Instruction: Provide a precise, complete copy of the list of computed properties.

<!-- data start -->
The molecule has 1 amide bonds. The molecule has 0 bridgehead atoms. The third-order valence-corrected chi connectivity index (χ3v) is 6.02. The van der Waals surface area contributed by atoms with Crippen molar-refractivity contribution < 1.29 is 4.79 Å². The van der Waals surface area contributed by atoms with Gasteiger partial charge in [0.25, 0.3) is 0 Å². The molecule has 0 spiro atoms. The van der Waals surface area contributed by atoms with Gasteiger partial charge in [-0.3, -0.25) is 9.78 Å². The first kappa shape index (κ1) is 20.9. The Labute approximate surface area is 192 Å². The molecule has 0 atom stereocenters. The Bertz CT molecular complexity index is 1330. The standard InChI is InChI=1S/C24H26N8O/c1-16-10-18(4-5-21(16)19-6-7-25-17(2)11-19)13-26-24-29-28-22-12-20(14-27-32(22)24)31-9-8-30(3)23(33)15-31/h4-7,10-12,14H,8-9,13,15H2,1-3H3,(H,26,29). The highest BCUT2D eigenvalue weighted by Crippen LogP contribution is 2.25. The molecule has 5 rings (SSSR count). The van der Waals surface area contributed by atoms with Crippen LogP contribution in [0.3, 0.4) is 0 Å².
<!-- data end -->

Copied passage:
The molecule has 1 amide bonds. The molecule has 0 bridgehead atoms. The third-order valence-corrected chi connectivity index (χ3v) is 6.02. The van der Waals surface area contributed by atoms with Crippen molar-refractivity contribution < 1.29 is 4.79 Å². The van der Waals surface area contributed by atoms with Gasteiger partial charge in [0.25, 0.3) is 0 Å². The molecule has 0 spiro atoms. The van der Waals surface area contributed by atoms with Gasteiger partial charge in [-0.3, -0.25) is 9.78 Å². The first kappa shape index (κ1) is 20.9. The Labute approximate surface area is 192 Å². The molecule has 0 atom stereocenters. The Bertz CT molecular complexity index is 1330. The standard InChI is InChI=1S/C24H26N8O/c1-16-10-18(4-5-21(16)19-6-7-25-17(2)11-19)13-26-24-29-28-22-12-20(14-27-32(22)24)31-9-8-30(3)23(33)15-31/h4-7,10-12,14H,8-9,13,15H2,1-3H3,(H,26,29). The highest BCUT2D eigenvalue weighted by Crippen LogP contribution is 2.25. The molecule has 5 rings (SSSR count). The van der Waals surface area contributed by atoms with Crippen LogP contribution in [0.3, 0.4) is 0 Å².